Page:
Beijing Coma /北京植物人 Review
This book should come with a health warning: unsuitable for first-time visitors to China, for they may well decide to cancel their trip. Even old-time China-lovers, such as myself, should proceed with caution, as some of the things you’re about to read may put you off going back there forever!
Having suffered through some graphic descriptions of the unspeakable suffering, and the cruelties Chinese people inflicted upon each other during the Cultural Revolution; having shuddered at the inhumane way the death penalty is carried out and gasped at its utterly immoral connection to organ transplants, I found I had to keep repeating the words Dai Wei, the protagonist, says to his girlfriend, Tian Yi, as if they were a kind of mantra: “ ‘They aren’t evil, they’re just products of an evil system.’ ” (p. 504).
Dai Wei is in a coma; unable to move a muscle, though aware of his surroundings and with his memory intact. Through his memories, he relives his life, from his early childhood, when his father returns from a 22-year stint in a series of reform-through-labour camps, to the fatal denouement at Tiananmen Square, during which he is shot in the head. At regular intervals, Dai Wei’s attempts to return to his past are interrupted by his awareness of present events – the visits of his girlfriend or friends, his mother’s comments – or interspersed with clinical observations on the deterioration of his own body, as he is after all a Biologist.
From his family history, childhood and adolescence, with a traumatic first arrest for ‘immoral behaviour’, we move gradually to his university days, first in Guangzhou and later in Beijing. At university, Dai Wei’s political awareness, a vague feeling of anger and frustration that until then had lain dormant, is shaken when he starts reading his father’s journals from his camp days. Over time, he becomes increasingly keen to shake off the ‘stigma’ of being the son of a ‘rightist’ and to make a success of his life in a better society. Dai Wei and his fellow students, all children of parents who suffered greatly during the Cultural Revolution, vaguely imagine this society as a place with freedom of speech and thought, freedom from corruption and oppression and justice for all.
Dai Wei’s first year at Beijing University, where he is working on a PhD in molecular Biology, coincides with the beginning of Deng Xiaping’s open door policy. Encouraged by this apparent relaxation of the Communist Party’s iron grip, students all over the city start tentatively pushing for more freedom until finally, after the death of the reformer Hu Yaobang, the activities to commemorate his passing culminate in a full-blown occupation of Tiananmen Square. Once the students, egged on by the hardliners among them, embark on a hunger strike that causes the regime to lose face, it becomes evident that the movement is heading for a disaster.
Back in the present, as Dai Wei’s physical condition changes and worsens, so does his mother’s mental state. A retired opera singer and staunch supporter of the Communist regime, the same regime that had driven her husband and several members of their families to an untimely death, Dai Wei’s mother experiences her own political transformation. No longer prepared to meekly toe the party line, she first joins the Tiananmen Mothers, a group dedicated to gathering evidence of the massacre and commemorating the victims, and later the Falun Gong, a movement outlawed by the government as a sect.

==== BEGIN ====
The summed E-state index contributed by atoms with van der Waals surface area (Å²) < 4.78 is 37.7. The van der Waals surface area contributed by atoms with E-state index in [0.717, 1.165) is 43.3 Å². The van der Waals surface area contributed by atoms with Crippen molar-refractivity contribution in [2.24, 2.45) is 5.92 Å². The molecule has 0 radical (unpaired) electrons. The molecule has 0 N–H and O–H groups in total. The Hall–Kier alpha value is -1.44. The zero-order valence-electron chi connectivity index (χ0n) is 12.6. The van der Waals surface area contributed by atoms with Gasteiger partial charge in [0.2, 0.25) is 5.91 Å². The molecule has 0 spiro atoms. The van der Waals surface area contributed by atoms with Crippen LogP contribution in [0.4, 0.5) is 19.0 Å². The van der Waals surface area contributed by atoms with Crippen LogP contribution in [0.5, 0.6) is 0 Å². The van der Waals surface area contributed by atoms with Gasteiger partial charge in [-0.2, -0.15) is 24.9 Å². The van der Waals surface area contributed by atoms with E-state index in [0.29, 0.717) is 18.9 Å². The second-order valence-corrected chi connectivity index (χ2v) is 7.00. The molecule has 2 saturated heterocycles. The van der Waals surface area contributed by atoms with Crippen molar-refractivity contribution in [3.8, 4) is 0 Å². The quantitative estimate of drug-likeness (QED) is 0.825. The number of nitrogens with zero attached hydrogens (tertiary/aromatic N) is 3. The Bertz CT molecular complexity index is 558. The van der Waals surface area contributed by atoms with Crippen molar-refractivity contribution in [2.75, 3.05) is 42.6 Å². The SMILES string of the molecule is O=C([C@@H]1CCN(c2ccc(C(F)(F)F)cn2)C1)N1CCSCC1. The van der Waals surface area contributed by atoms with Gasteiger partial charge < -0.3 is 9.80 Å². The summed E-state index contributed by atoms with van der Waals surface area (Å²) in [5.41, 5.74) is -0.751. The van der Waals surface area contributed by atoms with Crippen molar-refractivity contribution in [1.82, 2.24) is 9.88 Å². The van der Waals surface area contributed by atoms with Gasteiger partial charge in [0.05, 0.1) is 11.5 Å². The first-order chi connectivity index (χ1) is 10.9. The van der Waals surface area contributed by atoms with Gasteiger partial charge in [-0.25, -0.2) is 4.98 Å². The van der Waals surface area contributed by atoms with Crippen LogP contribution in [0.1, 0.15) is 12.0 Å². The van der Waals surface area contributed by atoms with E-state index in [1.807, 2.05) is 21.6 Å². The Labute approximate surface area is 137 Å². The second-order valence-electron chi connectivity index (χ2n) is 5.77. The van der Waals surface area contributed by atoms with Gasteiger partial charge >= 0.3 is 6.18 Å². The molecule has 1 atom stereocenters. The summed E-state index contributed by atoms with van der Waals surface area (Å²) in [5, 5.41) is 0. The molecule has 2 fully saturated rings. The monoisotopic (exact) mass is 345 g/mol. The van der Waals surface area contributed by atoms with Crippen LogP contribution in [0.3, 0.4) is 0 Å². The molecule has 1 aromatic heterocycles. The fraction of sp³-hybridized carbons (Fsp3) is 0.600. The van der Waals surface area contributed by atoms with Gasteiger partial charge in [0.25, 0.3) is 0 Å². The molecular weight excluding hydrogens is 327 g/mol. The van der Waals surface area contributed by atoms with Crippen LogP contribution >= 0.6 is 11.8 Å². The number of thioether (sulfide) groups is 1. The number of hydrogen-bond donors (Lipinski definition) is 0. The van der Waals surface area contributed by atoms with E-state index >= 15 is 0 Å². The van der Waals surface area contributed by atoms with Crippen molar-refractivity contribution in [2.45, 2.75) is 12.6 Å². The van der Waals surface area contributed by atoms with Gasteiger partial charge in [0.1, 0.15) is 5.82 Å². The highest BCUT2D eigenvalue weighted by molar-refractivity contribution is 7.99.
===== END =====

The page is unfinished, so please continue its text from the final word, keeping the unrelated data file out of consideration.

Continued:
Meanwhile, from their occasional visits and phone calls we are able to gather snippets of what has become of Dai Wei’s fellow protesters and friends. The scarcity of information about their fate is a reminder of the official policy of relentless oppression and the silencing of any reference to Tiananmen, as well as a source of tension for those left in the dark. Though, more often than not, the information that is withheld speaks louder than words.
Through the eyes of Dai Wei, one of the organisers and student Marshalls, we witness how the student movement gradually, but almost inevitably, degenerates from naïve confidence in a postive outcome, through bickering, in-fighting and point-scoring between the different factions, to a state of utter confusion and chaos. Under his increasingly worried gaze, the students’ emotions soar from high hopes to unshakeable faith, only to plummet towards apathy, abject fear and terror. As the government hardens its stance, a realisation grows among the students that they are ‘trapped’ on the Square, no longer ‘the chess players’, but just ‘the pawns’ (pp. 406 and 408).
The students Ma Jian portrays are not heroes, at the very least, many of them are confused about the movement’s aims and objectives, others are downright ambitious, deluded, or even obnoxious. Though it is hard to keep track of who is who with such a large cast of characters, the way Dai Wei remembers their smallest personal details, quirks, mannerisms, and body odours, or reminisces about their love affairs and arguments, does bring them alive for us.
Finally, while many of the students may not be particularly likeable, we have to bear in mind, as Tian Yi says, that these are …” a generation of emotional orphans…” (p.477), who have grown up without the support, guidance or affection of their parents, who were too busy trying to survive the Cultural Revolution. And at the bitter end, their courage deeply moved me.